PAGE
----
While capitalist politicians imagined that the First World War was “The war to end all wars,” this war was followed by the Second World War. Both these wars decided which capitalist power would rule the world. According to the estimates I’ve seen, there were eleven million deaths due to the First World War and sixty-seven million deaths due to the Second World War.

The other pamphlet is titled The State and Revolution. In this pamphlet Lenin argued that the state or the capitalist government was invented in capitalism as a “repressive force.” This was to rob workers and farmers of the fruits of their labor. Clearly this is different from the idea that in the United States we have “liberty and justice for all.” Lenin went on to argue that after the revolution that created the United States, the government actively repressed the interests of the British. Lenin also argued that in a workers revolution the revolutionary government would need to actively repress the interests of capitalists. 

The Duma viewed this orientation as an act of treason because it opposed the war. Kollontai and Trotsky were arrested and a warrant was issued for Lenin’s arrest. Alexandra spent two months in horrendous conditions in prison before she was released.
By this time the Bolsheviks understood that they needed to organize a second revolution that took place in October. Alexandra attended the meeting where the revolution was organized. At that meeting Lenin wore a wig in order to avoid arrest for his alleged crime of treason. By the end of the day Lenin didn’t need to wear a wig any more.

On the night when the Bolsheviks organized to give power to the Soviet, Lenin drafted his first proposal that would be adopted into law. This was to give land to the millions of peasants who worked that land. The Bolsheviks had promised peace, bread, and land. Lenin didn’t waste any time in delivering on his promise of land for the peasants.  

The Bolsheviks in power

Alexandra Kollontai became the Commissariat of Social Welfare. We should consider that at this time millions of Russian soldiers had lost their lives in the First World War. Millions more died from disease and hunger.

One cause of these deaths Cathy Porter didn’t mention. This was what was known as the Spanish Flu. This was a bird flu that originated in Kansas and was spread by United States soldiers who were sent to Europe in the First World War. According to John M. Barry’s book The Great Influenza, about one out of every ten people in the world died of this horrendous disease around the time of the Russian Revolution.

Because of this immense loss of life, there were millions of children who roamed the streets and didn’t have parents. It was Alexandra’s job to begin to find homes for these orphaned children.

She finally found a place for an orphanage, but this was in need of repair. Alexandra worked tirelessly to get this building suitable for children.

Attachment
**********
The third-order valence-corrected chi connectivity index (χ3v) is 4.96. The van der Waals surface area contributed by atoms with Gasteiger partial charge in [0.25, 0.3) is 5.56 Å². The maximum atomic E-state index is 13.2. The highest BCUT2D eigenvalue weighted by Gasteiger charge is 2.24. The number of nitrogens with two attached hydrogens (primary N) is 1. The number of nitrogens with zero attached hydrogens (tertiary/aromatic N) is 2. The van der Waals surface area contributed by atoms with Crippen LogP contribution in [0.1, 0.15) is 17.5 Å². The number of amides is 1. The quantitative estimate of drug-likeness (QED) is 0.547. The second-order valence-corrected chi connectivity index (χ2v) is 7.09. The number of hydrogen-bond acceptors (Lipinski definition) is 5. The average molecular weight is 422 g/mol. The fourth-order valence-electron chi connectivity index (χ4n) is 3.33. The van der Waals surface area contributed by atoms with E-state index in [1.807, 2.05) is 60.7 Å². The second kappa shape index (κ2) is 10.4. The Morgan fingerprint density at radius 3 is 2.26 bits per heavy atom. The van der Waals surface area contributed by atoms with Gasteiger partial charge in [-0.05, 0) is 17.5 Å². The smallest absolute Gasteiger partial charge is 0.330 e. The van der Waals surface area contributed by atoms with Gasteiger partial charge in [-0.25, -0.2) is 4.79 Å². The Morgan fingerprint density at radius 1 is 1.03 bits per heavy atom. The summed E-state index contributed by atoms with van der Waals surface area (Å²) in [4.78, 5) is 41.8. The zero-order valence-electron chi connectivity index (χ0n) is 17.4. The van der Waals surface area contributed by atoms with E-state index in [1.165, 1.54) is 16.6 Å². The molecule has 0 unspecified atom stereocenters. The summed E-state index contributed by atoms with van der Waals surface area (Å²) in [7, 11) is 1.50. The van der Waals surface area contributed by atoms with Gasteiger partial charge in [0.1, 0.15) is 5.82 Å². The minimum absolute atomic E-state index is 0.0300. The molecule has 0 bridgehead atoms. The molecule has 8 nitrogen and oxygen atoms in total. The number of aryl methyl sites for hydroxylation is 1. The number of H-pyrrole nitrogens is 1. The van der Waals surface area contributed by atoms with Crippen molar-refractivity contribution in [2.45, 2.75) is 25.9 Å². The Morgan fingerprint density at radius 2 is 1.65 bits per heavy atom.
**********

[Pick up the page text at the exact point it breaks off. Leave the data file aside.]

After the completion of this building, Alexandra received a phone call informing her that the orphanage was lost to a fire. This was, no doubt, the result of arson. An enemy of the revolution blamed Kollontai for the fire and attempted to strangle her. She survived and continued her work in Social Welfare.

Lenin had promised that the Bolsheviks would bring peace to the new Union of Soviet Socialist Republics. However, Germany demanded a huge section of what was then Russia in order to end the hostilities.

Alexandra believed that the revolution could not survive on its own and needed support from other countries where workers would take power. For this reason she joined with those who opposed ending the war in hopes that this would spark revolutions in other countries.

Lenin was adamant in opposing this point of view. The Bolsheviks had promised peace, and he didn’t believe the revolution would survive if this war continued. This perspective won out and the Bolsheviks signed a peace treaty with Germany at Brest-Litovsk.

During these years Alexandra had a close relationship with Pavel Dybenko. Dybenko was a leader of the sailors in the armed forces who supported the revolution. Dybenko was about ten years younger than Alexandra and she helped to educate him about the Bolsheviks. Their relationship lasted for four years and they eventually married.

Dybenko was from the Ukraine and could not bear the thought that his homeland would be handed over to Germany in order to end the war. He tried to organize his own resistance to the German occupation and ended up in a German prisoner of war camp. The Bolsheviks negotiated for his release and Dybenko became a military leader defending the USSR in the civil war. Years later, agents of Josef Stalin murdered Dybenko as well as thousands of officers in the Red Army.

These were extremely difficult years for the revolutionary government. The infrastructure of the nation had been almost completely destroyed. There was famine and disease. Then, fourteen nations invaded the country determined to overthrow the revolutionary government.

We might consider that while Germany signed a peace treaty with Russia, this didn’t stop that nation from joining with other nations in an effort to overthrow the revolutionary government. Germany carried out a bloody war against it’s capitalist rivals and signed an insulting peace treaty at Versailles. This didn’t stop the German capitalist government from joining with it’s adversaries in an attempt to overthrow the Soviet government..

However, the Soviet Red Army surprised their adversaries and successfully defended itself against this invasion. However, the problems inside the nation continued.